Lima Oscar Victor Echo and the Truth About Everything
Lima Oscar Victor Echo and The Truth About Everything - Suki Fleet

I decided to start using my lunch breaks to try to get through some of these DRitC stories I've had sitting on my Kindle for the past two+ years. This was the first one. And might be the last one.

 

It had it's cute moments, don't get me wrong. The few short scenes that Oscar and Jamie actually spend on page together, it was easy to see why they're such good friends, and why they would be great as something more. They just don't get to spend a lot of time together - even though they're best friends and work in the same record store four days out of the week. *shrug*

 

But in the end it didn't really hold my interest. If you've read even a handful of friends-to-lovers or GFY stories (though this isn't GFY but teases at it for most of the story) then you can predict every single step the plot takes from beginning to end. It has ALL the tropes, including but not limited to:

 

~Dudes who don't talk about feelings.
~Dudes who angst about not being able to talk about feelings.
~Dudes who are so terrible with feelings that they're not even sure what feelings they're feeling and they don't know how to feel about that. :(
~The female bestie who likes to meddle. Because someone's gotta move this plot forward.
~The ex-girlfriend who conveniently shows up to throw a wrench in the clockwork, though really the guys not talking to each other does that just fine on its own.

 

If you like those tropes, then you'll enjoy this story a lot more than I did.

 

On top of that, there are several dropped plot lines that really didn't need to be crammed into this novella. There are inconsistencies as well. Jamie and Oscar seem to have been besties since forever, but Oscar never met Jamie's mom even though she only died a year before, and Jamie only met Oscar's dad once. At one point, it's mentioned that Jamie opens the shop - but then later on, he doesn't have the keys to close it. Huh?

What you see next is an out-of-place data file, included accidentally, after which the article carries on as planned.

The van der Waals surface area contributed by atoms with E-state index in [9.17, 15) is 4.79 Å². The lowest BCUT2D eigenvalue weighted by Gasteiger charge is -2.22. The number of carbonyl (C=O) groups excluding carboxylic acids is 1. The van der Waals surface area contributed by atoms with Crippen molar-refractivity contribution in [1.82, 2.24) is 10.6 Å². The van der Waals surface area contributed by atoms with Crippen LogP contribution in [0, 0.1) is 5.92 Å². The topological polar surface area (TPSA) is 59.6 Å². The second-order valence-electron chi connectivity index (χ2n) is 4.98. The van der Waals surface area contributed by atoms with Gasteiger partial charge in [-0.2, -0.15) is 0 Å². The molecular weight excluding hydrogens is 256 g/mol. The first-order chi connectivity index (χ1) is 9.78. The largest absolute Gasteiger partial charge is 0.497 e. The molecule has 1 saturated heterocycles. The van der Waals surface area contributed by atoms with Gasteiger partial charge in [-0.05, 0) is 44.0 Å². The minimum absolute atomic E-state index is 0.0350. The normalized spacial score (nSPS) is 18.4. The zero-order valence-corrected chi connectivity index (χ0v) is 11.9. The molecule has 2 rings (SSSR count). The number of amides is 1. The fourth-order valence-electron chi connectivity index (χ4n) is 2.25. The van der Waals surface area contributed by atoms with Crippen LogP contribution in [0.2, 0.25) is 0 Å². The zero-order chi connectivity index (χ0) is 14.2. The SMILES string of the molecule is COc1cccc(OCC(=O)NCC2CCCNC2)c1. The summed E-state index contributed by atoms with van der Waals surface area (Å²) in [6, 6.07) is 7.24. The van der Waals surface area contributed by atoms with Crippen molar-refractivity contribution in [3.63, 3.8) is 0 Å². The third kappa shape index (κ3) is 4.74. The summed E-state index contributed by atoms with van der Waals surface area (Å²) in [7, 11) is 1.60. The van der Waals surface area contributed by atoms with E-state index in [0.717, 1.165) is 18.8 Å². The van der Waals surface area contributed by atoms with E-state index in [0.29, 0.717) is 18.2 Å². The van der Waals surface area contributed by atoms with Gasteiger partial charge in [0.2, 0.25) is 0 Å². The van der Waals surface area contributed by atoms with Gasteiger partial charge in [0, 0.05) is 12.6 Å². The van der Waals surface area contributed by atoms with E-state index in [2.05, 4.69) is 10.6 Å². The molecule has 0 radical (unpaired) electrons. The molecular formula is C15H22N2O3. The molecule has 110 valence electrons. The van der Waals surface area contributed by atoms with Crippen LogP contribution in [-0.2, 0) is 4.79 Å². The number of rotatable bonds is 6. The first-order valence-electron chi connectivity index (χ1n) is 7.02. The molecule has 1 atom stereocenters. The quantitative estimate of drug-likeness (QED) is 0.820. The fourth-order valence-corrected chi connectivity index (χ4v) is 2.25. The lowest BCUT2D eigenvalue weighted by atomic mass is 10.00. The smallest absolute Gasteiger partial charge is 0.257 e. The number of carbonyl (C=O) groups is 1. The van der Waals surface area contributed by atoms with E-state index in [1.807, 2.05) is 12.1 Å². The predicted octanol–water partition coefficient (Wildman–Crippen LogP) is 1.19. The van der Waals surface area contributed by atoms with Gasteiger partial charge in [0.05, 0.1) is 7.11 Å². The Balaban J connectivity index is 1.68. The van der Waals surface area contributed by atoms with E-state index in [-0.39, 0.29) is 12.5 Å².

And then it just ends in the middle of a scene. What?!

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review 2018-03-03 22:05
Whistling in the Dark (Audiobook)
Whistling in the Dark - Tamara Allen

This is true Tamara Allen sweetness here: a quiet little story full of hope in a bleak time.

 

Sutton and Jack are WWI veterans trying to figure out how to get back into civilian life after the war. Jack runs an emporium which is struggling because of the economic times. He's also suffering from PTSD, unable to sleep most nights. Sutton suffered a hand injury that has prevented him from getting back to playing the piano, and he's running out of ways to make it on his own in NYC.

 

I really liked the way Ms. Allen took her time with this story and building up these characters and their relationship, so that while this is another one-month romance, it didn't feel rushed at all, and it actually felt like a lot more time had passed. She really pays attention to the details, like the "treatments" for PTSD and the "health advice" for influenza, and makes sure the characters feel like they're from the time period. Normally, when this many side characters are tolerable of Jack and Sutton's relationship, I'd bemoan "gay okay" revisionist history in M/M, but Ms. Allen never loses sight of the consequences, not just of the general public but of the law as well, if the wrong people find out or decide to spread the word. Plus, it's New York, where almost anything goes. There's also a variety of different ways that the characters react to it when they find out, so they're not exactly 100% on the Rainbow Train even when their responses are mostly positive.

 

I also liked that Sutton wasn't the wide-eyed country boy, and that Jack wasn't the "corrupting" influence his friends teased him as being. Though they'd both served in the army, they didn't come out of it tough-as-nails warriors like you see so much of in contemporary stories. You can see the weariness on them both, and Jack especially had a hard time forgetting the things he saw or the people who died so he could do his work. They were tired of fighting and eager to put it behind them.

 

The narrator, Meral Mathews, has a nice old-timey quality to his voice that suits the story. I do wish he'd made more of a distinction between the various voices, but I was still always able to keep track of who was speaking and which POV we were in.

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review 2018-01-16 03:43
Locked In Silence (Pelican Bay #1) by Sloane Kennedy
Locked in Silence - Sloane Kennedy

I really loved this book up until 60%, where I started to feel like the author is trying to inflict as much pain and suffering on the MCs as possible without introducing actual physical torture. Oh, wait, there was that bear! :( Anyway, I would have done just fine with all of that if it wasn't for the finale. Everything, and I mean - e-veh-ry-thing - bent and twisted and in the end righted itself, short of resurrecting dead people. 

And so, while I enjoyed most of the book immensely and even got some perverted satisfaction out of the too-good-to-be-true ending, I can't give it more than 3.5 stars. Which way to go tho, which way to go? 

Ahhh, hell, I did read it well into the night, so - 4 stars in the end.